What does the Bible and the Catholic Church say about Suicide? Is Suicide a Mortal Sin?

Suicide is the act of one who causes his own death, either by positively destroying his own life, as by inflicting on himself a mortal wound or injury, or by omitting to do what is absolutely necessary to escape death.

The Bible mentions seven specific people who committed suicide: Abimelech (Judges 9:54), Saul (1 Samuel 31:4), Saul’s armor-bearer (1 Samuel 31:4-6), Ahithophel (2 Samuel 17:23), Zimri (1 Kings 16:18), Razias (2 Maccabees 14:37-46), and Judas (Matthew 27:5). Five of them were wicked, sinful men (although not enough is said regarding Saul’s armor-bearer to make a judgment as to his character). Haydock Bible Commentary however relates, “that to avoid a little shame and temporal punishment, they [both] rushed into those [punishments] which are inconceivably great and eternal [i.e., hell]”).

People will definitely lose their soul by committing suicide. Suicide is the ultimate statement of unbelief. People commit suicide because they don’t have faith that God will help them, and we are saved by faith. “For I know the plans I have for you, declares the Lord, plans for welfare and not for evil, to give you a future and a hope” (Jeremiah 29:11). One must persevere and trust God to the end, not end their lives through suicide.

Suicide is a mortal sin.

Pope Eugene IV, Council of Florence, Bull Cantate Domino, 1442, ex cathedra: “… it [the Holy Roman Church] condemns, rejects, anathematizes and declares to be outside the Body of Christ, which is the Church, whoever holds opposing or contrary views.”

Pope Gregory X, Council of Lyons II, 1274: “We define also that… the souls of those who depart this life in actual mortal sin, or in original sin alone, go straightaway to hell, but to undergo punishments of different kinds.” (Denz. 464)

Pope Eugene IV, Council of Florence, “Letentur coeli,” Sess. 6, July 6, 1439, ex cathedra: “We define also that… the souls of those who depart this life in actual mortal sin, or in original sin alone, go straightaway to hell, but to undergo punishments of different kinds.” (Denz. 693)

The fact that the Catholic Church denies suicides Christian burial is precisely due to the fact that they are not saved.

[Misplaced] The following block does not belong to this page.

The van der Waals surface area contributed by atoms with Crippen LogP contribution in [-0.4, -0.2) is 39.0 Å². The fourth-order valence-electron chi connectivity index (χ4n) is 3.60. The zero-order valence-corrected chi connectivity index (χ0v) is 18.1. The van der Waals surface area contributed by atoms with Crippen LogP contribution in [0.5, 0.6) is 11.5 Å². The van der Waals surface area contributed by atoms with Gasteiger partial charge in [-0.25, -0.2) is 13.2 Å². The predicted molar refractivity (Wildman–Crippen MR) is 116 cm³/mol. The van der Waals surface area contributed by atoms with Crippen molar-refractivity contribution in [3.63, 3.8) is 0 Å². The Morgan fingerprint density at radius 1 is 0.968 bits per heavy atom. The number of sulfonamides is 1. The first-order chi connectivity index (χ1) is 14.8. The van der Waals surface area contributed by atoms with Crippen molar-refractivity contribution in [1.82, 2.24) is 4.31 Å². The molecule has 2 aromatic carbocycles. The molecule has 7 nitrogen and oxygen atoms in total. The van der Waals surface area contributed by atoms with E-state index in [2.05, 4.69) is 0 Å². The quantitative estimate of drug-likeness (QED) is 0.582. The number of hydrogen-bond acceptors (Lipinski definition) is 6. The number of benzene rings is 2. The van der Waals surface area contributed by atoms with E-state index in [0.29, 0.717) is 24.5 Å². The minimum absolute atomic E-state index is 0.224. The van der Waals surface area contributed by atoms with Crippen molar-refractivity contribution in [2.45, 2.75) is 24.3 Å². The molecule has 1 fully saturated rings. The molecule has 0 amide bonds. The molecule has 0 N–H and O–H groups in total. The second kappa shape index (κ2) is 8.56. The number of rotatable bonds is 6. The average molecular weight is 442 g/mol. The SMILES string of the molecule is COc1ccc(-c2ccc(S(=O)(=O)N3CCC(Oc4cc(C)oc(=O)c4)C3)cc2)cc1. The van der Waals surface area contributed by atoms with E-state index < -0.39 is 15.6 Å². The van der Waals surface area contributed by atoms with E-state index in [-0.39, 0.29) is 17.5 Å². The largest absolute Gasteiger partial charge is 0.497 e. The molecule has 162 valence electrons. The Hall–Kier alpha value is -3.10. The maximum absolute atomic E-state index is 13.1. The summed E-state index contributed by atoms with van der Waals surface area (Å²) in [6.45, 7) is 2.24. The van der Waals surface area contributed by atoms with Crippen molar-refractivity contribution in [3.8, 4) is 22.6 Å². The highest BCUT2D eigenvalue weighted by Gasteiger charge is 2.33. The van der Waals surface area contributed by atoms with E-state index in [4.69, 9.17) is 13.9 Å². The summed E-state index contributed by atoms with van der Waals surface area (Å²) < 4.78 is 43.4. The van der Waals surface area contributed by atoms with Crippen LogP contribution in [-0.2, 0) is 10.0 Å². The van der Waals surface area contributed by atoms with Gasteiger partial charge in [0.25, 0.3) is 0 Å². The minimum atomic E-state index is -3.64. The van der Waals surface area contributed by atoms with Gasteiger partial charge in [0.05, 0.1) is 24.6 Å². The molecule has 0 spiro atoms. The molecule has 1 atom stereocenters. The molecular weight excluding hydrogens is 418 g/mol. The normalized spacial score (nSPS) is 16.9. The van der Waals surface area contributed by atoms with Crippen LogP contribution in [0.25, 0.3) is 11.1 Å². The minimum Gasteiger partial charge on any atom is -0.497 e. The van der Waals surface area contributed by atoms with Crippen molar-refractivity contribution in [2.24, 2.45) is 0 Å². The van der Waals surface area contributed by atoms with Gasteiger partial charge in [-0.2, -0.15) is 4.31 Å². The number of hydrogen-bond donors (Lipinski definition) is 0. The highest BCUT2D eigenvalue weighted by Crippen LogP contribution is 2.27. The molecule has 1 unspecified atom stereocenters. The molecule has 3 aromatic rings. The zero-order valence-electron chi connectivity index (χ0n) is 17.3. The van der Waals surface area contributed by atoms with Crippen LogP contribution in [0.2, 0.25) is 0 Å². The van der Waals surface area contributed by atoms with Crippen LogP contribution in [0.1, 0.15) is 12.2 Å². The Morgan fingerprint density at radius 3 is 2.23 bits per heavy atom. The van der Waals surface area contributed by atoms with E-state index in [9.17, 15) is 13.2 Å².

The Catholic Encyclopedia, Vol. 3, p. 72: “Christian burial is refused to suicides (this prohibition is as old as the fourth century)…”

1 Corinthians 3:16-17: “Know you not, that you are the temple of God, and that the Spirit of God dwelleth in you? But if any man violate the temple of God, him shall God destroy. For the temple of God is holy, which you are.”

The Bible views suicide as equal to murder, which is what it is—self-murder. God is the only one who is to decide when and how a person should die.

The Catholic Encyclopedia, Vol. 14, "Suicide", 1912: “That suicide is unlawful is the teaching of Holy Scripture and of the Church, which condemns the act as a most atrocious crime and, in hatred of the sin and to arouse the horror of its children, denies the suicide Christian burial [thus affirming that persons eternal damnation]. Moreover, suicide is directly opposed to the most powerful and invincible tendency of every creature and especially of man, the preservation of life. Finally, for a sane man deliberately to take his own life, he must, as a general rule, first have annihilated in himself all that he possessed of spiritual life, since suicide is in absolute contradiction to everything that the Christian religion teaches us as to the end and object of life and, except in cases of insanity, is usually the natural termination of a life of disorder, weakness, and cowardice.”

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